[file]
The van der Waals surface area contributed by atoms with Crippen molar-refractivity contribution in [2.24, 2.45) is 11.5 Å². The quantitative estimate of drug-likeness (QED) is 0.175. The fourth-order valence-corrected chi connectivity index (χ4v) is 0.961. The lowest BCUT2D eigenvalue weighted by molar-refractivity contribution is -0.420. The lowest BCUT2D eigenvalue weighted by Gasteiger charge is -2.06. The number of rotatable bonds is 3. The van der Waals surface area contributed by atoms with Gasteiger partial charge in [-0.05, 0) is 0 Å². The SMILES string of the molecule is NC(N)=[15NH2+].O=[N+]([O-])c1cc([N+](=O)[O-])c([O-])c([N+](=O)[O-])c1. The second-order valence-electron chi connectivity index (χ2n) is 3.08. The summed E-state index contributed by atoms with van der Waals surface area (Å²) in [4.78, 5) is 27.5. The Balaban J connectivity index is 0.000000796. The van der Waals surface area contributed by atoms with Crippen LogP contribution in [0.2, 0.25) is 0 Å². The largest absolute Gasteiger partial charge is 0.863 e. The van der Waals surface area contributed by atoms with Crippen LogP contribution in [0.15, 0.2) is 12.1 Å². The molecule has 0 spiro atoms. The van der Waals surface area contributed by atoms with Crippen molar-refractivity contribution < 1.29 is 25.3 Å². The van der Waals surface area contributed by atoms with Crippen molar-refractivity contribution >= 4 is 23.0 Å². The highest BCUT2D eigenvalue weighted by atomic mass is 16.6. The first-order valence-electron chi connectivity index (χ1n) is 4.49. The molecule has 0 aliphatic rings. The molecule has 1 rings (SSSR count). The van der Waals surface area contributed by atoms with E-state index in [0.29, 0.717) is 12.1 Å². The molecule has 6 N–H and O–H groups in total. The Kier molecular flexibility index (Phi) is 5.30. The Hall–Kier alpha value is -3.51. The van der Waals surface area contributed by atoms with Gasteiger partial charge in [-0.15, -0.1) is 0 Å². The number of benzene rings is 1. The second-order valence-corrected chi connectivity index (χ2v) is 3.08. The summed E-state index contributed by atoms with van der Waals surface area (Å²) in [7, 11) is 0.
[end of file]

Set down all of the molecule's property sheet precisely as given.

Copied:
The van der Waals surface area contributed by atoms with Crippen molar-refractivity contribution in [2.24, 2.45) is 11.5 Å². The quantitative estimate of drug-likeness (QED) is 0.175. The fourth-order valence-corrected chi connectivity index (χ4v) is 0.961. The lowest BCUT2D eigenvalue weighted by molar-refractivity contribution is -0.420. The lowest BCUT2D eigenvalue weighted by Gasteiger charge is -2.06. The number of rotatable bonds is 3. The van der Waals surface area contributed by atoms with Gasteiger partial charge in [-0.05, 0) is 0 Å². The SMILES string of the molecule is NC(N)=[15NH2+].O=[N+]([O-])c1cc([N+](=O)[O-])c([O-])c([N+](=O)[O-])c1. The second-order valence-electron chi connectivity index (χ2n) is 3.08. The summed E-state index contributed by atoms with van der Waals surface area (Å²) in [4.78, 5) is 27.5. The Balaban J connectivity index is 0.000000796. The van der Waals surface area contributed by atoms with Crippen LogP contribution in [0.2, 0.25) is 0 Å². The largest absolute Gasteiger partial charge is 0.863 e. The van der Waals surface area contributed by atoms with Crippen LogP contribution in [0.15, 0.2) is 12.1 Å². The molecule has 0 spiro atoms. The van der Waals surface area contributed by atoms with Crippen molar-refractivity contribution < 1.29 is 25.3 Å². The van der Waals surface area contributed by atoms with Crippen molar-refractivity contribution >= 4 is 23.0 Å². The highest BCUT2D eigenvalue weighted by atomic mass is 16.6. The first-order valence-electron chi connectivity index (χ1n) is 4.49. The molecule has 0 aliphatic rings. The molecule has 1 rings (SSSR count). The van der Waals surface area contributed by atoms with E-state index in [0.29, 0.717) is 12.1 Å². The molecule has 6 N–H and O–H groups in total. The Kier molecular flexibility index (Phi) is 5.30. The Hall–Kier alpha value is -3.51. The van der Waals surface area contributed by atoms with Gasteiger partial charge in [-0.15, -0.1) is 0 Å². The number of benzene rings is 1. The second-order valence-corrected chi connectivity index (χ2v) is 3.08. The summed E-state index contributed by atoms with van der Waals surface area (Å²) in [7, 11) is 0.